Influenza Virus Vaccine

Inactivated influenza vaccines, mainly split virus vaccines and subunit vaccines are currently used to prevent Influenza. Split virus vaccines are produced by disrupting the virus by a detergent. Subunit vaccines are more effective in generating immune response and are produced by advanced purification of HA and NA viral envelope proteins omitting other viral components. The current trivalent inactivated influenza vaccines contain the two Influenza virus A subtypes H3N2 and H1N1 and one type B virus. These vaccines protect against swine flu also. Standard dose trivalent shots (IIV3) are manufactured by using virus grown in eggs. These are licensed to use for persons of age 6 months and older. Trivalent shots are available under different brand names.  Influenza vaccines offer about  70–90% protection against clinical disease in healthy adults when the vaccine antigens and circulating viruses match properly.

Why is prevention by vaccine better than treatment with available antiviral medicines?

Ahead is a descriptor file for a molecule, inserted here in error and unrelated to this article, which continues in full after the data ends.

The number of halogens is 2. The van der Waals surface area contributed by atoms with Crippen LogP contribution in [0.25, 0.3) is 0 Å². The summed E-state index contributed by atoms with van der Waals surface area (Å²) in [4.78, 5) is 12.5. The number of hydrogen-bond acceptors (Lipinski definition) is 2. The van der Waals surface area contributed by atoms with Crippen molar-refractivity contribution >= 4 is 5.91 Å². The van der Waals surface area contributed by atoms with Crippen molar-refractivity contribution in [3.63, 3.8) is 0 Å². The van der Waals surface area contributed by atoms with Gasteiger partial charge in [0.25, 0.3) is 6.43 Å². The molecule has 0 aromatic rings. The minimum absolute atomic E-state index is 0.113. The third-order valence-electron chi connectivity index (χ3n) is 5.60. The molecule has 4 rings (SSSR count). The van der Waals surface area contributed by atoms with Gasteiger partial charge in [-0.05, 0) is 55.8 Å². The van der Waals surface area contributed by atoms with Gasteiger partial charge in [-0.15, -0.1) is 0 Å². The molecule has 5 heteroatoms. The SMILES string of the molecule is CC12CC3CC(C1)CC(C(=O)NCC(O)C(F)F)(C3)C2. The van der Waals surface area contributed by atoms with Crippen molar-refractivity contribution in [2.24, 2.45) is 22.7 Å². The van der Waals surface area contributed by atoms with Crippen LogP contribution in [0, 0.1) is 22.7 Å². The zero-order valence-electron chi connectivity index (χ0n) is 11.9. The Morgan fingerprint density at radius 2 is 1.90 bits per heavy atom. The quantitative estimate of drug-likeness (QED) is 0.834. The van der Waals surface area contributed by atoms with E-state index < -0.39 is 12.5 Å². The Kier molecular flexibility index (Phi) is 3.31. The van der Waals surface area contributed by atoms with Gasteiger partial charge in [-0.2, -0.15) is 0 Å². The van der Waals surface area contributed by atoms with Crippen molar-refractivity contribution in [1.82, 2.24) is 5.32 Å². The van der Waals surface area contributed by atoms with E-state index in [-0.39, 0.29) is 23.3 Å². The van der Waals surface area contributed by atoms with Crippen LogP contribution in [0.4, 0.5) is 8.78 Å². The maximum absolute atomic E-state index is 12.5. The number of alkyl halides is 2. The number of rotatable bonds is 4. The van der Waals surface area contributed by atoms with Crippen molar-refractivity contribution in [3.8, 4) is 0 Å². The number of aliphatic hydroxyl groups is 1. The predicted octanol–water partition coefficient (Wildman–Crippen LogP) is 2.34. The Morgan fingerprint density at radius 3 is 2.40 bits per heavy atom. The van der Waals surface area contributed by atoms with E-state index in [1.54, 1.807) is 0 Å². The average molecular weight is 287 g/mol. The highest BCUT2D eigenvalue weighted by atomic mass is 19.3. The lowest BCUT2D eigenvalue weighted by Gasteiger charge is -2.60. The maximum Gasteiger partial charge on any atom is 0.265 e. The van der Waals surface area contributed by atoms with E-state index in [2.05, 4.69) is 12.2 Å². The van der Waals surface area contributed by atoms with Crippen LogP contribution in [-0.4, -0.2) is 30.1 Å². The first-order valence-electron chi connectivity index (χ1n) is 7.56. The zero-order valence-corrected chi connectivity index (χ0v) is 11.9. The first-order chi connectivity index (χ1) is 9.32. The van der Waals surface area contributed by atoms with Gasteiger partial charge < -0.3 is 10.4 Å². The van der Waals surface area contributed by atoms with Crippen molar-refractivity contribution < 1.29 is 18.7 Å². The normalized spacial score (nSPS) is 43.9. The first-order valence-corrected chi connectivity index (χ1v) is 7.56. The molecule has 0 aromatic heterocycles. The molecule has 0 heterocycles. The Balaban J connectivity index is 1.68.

Antiviral drugs such as Amantadine, Rimantadine, Zanamivir and Oseltamivir are available to ease the symptoms of flu. Emergence of  mutant viral strains that are resistant to these drugs have made it difficult to treat the influenza infections. High cost, daily dosage, occasional side effects and limited availability of antiviral drugs during major outbreaks are other existing concerns. Prevention by yearly vaccine shots seems to be the only wise way  to combat influenza.

How is influenza vaccine administered?

TIVs are given as a shot in the deltoid muscle in person >1 year of age and in the anterolateral aspect of thigh in persons between 6-12 months of age. Children below 3 years of age should receive half the amount of the dose given to adults.

Recommended Schedule for inactivated (TIV) trivalent influenza vaccine:

  • Minimum age is 6 months
  • 2 doses at 4 week interval for the first time vaccination in children 6 months to 9 years of age
  • Single dose every year in young children in the age group 1-9 years
  • Single dose every year in older children and adults recommended only for persons with high risk medical conditions

Side effects:

Soreness, redness or inflammation at the site where the shot is given. Low grade fever and body aches can occur following the flu shot.

Marketed Influenza Products

Here is the list of WHO pre-qualified vaccine products available in market. Click on name of the product to know more.